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fisherman-andy

Can Walleyes spawn & reproduce in a small body of water?

14 posts in this topic

P.S. I posted this also in the Walleye section.

My family is thinking about buying some land that has a small body of water on it. I was thinking about stocking it with Walleye frys purchased legally somehow as opposed to a bass pond.

But it has come to my understanding that Walleyes don't spawn or reproduce well under such conditions and the only way of replenishing would be to restock frys on a yearly basis. Add to that the difficulty of forage maybe stock some perch or blue gills. I want to also have Crappies.

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If it was up north on a rocky windswept lake it could work. But around here there's about a 99.9% chance it won't work. Especially if you wanted to have sunfish and crappies in the lake...because even if the walleyes did lay eggs the sunfish would just eat all the eggs and fry. Save yourself money and stick with bass/panfish.

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I think stocking walleye will be a bit harder. As you could see from some DNR metro lake stockings. Even on some small lakes and ponds in the metro that hardly get pressure and are stocked, somewhat regularly, have not yet to see natural reproduction. Stock it with some bass and crappies. And when the crappies reach slab size tell me where it's at, I wont tell anyone, I swear grin.gifgrin.gifgrin.gif

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Andy:

I do not work for the DNR but I do have a background in fisheries. According to the USFWS critical habitat requirements for walleyes the main limiting factor to walleye populations is the availability of spawning habitat. To successfully spawn walleyes need clean gravel or sand-gravel substrates that are well oxygenated by either wave action or current. To me it is not really the size of the system that determines weather or not the stocked fry could reproduce but instead is the availability of suitable spawning habitat. If your pond does not have suitable habitat then the walleyes will not be able to successfully spawn. You still might get good growth rates depending on the available forage. However, if you do not want to have to stock every year or every other year then it might be better to keep the pond as a bass/bluegil system.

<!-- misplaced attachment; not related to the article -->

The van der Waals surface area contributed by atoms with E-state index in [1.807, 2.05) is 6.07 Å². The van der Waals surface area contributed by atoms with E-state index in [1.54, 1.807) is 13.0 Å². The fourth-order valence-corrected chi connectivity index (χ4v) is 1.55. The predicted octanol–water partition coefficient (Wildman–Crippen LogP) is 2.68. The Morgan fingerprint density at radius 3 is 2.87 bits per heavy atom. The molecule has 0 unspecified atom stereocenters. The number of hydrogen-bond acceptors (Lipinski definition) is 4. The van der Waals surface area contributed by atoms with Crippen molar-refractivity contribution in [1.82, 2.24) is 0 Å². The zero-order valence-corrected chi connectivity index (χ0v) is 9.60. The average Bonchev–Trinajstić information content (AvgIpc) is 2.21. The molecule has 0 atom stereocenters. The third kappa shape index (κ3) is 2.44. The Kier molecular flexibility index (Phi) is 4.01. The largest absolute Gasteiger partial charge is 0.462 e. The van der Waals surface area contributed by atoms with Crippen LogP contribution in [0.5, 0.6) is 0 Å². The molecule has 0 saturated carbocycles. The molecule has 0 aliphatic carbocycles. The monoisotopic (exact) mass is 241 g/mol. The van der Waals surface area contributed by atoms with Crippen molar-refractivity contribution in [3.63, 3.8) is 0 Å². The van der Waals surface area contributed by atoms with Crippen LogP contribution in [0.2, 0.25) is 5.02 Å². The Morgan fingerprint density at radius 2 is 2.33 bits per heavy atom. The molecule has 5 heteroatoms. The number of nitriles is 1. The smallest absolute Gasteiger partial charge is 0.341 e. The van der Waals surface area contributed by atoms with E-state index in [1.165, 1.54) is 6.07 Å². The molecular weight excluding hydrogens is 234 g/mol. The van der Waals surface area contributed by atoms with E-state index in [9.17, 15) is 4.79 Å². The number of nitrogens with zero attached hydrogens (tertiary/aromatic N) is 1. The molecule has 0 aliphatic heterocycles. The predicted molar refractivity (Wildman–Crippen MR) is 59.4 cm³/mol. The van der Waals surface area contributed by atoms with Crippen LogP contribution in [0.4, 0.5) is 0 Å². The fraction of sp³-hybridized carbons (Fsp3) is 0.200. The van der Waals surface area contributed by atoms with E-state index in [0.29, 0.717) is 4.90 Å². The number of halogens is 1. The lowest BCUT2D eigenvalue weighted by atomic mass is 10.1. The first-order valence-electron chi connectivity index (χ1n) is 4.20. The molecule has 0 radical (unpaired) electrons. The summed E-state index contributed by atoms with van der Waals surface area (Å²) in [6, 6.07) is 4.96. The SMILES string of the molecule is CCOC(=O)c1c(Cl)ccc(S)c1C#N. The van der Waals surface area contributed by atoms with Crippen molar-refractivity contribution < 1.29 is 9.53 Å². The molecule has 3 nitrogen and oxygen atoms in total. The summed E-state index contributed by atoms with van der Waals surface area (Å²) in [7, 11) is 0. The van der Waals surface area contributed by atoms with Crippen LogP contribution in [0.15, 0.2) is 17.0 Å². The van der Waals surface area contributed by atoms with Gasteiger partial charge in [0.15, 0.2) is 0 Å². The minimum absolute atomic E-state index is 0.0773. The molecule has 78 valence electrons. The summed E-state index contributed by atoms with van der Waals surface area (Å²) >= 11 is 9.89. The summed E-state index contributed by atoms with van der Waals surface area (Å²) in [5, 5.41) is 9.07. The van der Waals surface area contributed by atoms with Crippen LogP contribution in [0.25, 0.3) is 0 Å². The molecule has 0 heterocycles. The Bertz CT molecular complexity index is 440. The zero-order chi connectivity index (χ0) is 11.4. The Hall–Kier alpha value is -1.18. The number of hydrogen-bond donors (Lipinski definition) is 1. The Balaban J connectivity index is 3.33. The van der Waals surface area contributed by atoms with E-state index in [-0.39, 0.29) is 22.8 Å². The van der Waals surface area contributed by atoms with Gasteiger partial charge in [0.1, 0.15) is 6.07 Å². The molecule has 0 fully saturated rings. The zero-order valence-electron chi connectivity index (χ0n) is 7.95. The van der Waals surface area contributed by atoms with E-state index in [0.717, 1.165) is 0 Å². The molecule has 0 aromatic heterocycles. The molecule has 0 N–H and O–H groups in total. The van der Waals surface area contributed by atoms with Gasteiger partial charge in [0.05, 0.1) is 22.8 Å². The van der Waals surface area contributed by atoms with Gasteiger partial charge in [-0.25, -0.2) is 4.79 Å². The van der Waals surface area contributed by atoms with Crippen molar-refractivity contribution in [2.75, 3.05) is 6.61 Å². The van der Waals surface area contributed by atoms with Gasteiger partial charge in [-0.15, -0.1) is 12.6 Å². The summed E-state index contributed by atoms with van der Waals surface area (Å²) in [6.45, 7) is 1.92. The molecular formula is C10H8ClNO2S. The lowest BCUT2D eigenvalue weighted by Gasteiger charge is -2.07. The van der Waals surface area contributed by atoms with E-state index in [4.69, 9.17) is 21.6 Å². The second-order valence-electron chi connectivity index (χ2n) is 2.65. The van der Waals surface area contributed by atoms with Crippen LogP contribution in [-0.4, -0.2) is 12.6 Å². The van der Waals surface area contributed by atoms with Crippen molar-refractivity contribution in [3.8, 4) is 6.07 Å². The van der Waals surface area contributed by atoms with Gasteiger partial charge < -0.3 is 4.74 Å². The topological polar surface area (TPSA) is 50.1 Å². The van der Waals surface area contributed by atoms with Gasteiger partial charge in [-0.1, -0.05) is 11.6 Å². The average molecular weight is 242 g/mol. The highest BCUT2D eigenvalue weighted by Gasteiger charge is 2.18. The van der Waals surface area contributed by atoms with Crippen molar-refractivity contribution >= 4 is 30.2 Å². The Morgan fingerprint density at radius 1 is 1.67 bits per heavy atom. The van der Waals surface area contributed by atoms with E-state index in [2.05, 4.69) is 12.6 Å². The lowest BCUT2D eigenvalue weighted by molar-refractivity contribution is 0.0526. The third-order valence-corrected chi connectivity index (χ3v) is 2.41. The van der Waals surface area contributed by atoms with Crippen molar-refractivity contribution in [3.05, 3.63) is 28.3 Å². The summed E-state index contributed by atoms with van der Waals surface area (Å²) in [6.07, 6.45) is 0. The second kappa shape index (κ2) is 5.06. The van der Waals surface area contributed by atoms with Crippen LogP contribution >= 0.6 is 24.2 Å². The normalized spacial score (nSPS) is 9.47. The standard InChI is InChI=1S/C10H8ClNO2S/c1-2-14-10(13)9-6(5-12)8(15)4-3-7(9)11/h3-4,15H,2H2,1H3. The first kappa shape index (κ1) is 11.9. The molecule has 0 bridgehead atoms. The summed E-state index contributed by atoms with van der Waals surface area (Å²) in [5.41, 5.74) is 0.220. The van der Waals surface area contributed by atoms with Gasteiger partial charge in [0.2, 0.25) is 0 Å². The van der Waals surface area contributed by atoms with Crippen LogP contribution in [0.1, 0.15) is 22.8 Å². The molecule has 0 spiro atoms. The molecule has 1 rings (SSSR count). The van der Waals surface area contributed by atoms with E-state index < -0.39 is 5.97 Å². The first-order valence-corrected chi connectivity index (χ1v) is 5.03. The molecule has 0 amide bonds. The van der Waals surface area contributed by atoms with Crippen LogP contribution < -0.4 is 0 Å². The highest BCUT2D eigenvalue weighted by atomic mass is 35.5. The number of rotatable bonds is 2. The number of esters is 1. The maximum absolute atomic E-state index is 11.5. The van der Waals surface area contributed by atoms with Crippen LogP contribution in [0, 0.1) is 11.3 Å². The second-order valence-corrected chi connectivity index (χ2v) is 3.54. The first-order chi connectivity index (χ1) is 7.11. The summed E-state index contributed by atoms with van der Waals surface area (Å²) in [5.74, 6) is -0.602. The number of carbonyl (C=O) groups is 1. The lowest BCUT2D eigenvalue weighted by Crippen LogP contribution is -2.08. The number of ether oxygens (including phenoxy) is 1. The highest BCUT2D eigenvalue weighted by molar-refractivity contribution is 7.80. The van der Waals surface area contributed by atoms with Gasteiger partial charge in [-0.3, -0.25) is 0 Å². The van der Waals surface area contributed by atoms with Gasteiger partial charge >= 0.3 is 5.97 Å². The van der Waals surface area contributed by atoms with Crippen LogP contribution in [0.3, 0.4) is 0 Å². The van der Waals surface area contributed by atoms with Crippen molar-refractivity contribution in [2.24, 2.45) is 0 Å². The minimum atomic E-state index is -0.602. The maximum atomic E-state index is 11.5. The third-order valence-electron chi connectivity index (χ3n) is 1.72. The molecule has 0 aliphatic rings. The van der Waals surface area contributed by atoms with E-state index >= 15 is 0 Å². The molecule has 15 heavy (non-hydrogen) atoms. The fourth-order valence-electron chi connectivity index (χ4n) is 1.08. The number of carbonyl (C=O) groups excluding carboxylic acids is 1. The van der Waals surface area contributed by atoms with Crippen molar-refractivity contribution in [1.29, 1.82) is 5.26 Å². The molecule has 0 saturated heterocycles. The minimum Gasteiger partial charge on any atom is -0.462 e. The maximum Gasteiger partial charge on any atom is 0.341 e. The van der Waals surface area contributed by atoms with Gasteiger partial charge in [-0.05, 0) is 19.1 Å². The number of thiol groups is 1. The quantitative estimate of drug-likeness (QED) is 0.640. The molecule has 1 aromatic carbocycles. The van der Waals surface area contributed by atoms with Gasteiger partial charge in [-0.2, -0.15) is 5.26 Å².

Just my thoughts. That and a dollar will get you a cup of coffee. smile.gif

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The body of water is fairly small probably between 8 to 12 acres. Looks like mostly mud & silt so far. No sand. I've seen it in the fall but not summer so I don't know what kind of water clearity it will actually have. It seems clear enough when i visually inspected it in the fall. One thing for sure there is already small sunfish in it. Probably stock by the DNR. Possibly even some bass I don't know yet. Won't be able to tell until the spring. The pond is pretty remote so I don't think there is public access anywhere.

I was thinking now of Walleye fingerlings instead of frys. I am split decision about the perch now as forage but id definately like to have some Crappies.